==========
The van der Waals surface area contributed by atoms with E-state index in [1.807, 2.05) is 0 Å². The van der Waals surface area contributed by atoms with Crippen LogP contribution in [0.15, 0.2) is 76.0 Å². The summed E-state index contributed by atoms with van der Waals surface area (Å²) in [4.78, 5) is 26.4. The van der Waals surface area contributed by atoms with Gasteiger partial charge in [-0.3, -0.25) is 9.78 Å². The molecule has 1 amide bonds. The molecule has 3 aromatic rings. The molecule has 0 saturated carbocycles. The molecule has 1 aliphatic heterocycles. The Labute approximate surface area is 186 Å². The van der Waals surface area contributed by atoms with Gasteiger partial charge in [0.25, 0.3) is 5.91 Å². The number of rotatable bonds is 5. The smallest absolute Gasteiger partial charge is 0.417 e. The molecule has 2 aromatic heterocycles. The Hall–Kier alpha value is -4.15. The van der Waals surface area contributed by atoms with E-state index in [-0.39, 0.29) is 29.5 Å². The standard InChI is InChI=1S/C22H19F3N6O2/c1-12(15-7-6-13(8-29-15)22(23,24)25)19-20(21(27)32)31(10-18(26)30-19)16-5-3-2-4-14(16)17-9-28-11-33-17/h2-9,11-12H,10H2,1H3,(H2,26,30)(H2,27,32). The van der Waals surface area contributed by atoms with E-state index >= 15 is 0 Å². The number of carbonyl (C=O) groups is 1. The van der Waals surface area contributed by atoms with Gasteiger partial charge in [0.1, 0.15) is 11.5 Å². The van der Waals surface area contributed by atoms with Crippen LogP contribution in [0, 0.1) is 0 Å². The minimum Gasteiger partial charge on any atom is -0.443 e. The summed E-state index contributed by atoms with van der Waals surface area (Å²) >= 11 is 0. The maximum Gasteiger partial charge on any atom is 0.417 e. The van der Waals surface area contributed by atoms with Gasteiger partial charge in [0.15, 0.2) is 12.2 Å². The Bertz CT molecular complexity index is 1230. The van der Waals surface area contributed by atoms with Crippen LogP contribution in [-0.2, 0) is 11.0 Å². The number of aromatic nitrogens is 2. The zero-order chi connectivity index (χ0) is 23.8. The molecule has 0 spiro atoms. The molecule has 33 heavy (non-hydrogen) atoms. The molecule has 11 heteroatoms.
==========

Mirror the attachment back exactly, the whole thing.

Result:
The van der Waals surface area contributed by atoms with E-state index in [1.807, 2.05) is 0 Å². The van der Waals surface area contributed by atoms with Crippen LogP contribution in [0.15, 0.2) is 76.0 Å². The summed E-state index contributed by atoms with van der Waals surface area (Å²) in [4.78, 5) is 26.4. The van der Waals surface area contributed by atoms with Gasteiger partial charge in [-0.3, -0.25) is 9.78 Å². The molecule has 1 amide bonds. The molecule has 3 aromatic rings. The molecule has 0 saturated carbocycles. The molecule has 1 aliphatic heterocycles. The Labute approximate surface area is 186 Å². The van der Waals surface area contributed by atoms with Gasteiger partial charge in [0.25, 0.3) is 5.91 Å². The number of rotatable bonds is 5. The smallest absolute Gasteiger partial charge is 0.417 e. The molecule has 2 aromatic heterocycles. The Hall–Kier alpha value is -4.15. The van der Waals surface area contributed by atoms with E-state index in [-0.39, 0.29) is 29.5 Å². The standard InChI is InChI=1S/C22H19F3N6O2/c1-12(15-7-6-13(8-29-15)22(23,24)25)19-20(21(27)32)31(10-18(26)30-19)16-5-3-2-4-14(16)17-9-28-11-33-17/h2-9,11-12H,10H2,1H3,(H2,26,30)(H2,27,32). The van der Waals surface area contributed by atoms with E-state index >= 15 is 0 Å². The number of carbonyl (C=O) groups is 1. The van der Waals surface area contributed by atoms with Gasteiger partial charge in [0.1, 0.15) is 11.5 Å². The van der Waals surface area contributed by atoms with Crippen LogP contribution in [0, 0.1) is 0 Å². The minimum Gasteiger partial charge on any atom is -0.443 e. The summed E-state index contributed by atoms with van der Waals surface area (Å²) >= 11 is 0. The maximum Gasteiger partial charge on any atom is 0.417 e. The van der Waals surface area contributed by atoms with Gasteiger partial charge in [0.15, 0.2) is 12.2 Å². The Bertz CT molecular complexity index is 1230. The van der Waals surface area contributed by atoms with Crippen LogP contribution in [-0.2, 0) is 11.0 Å². The number of aromatic nitrogens is 2. The zero-order chi connectivity index (χ0) is 23.8. The molecule has 0 spiro atoms. The molecule has 33 heavy (non-hydrogen) atoms. The molecule has 11 heteroatoms.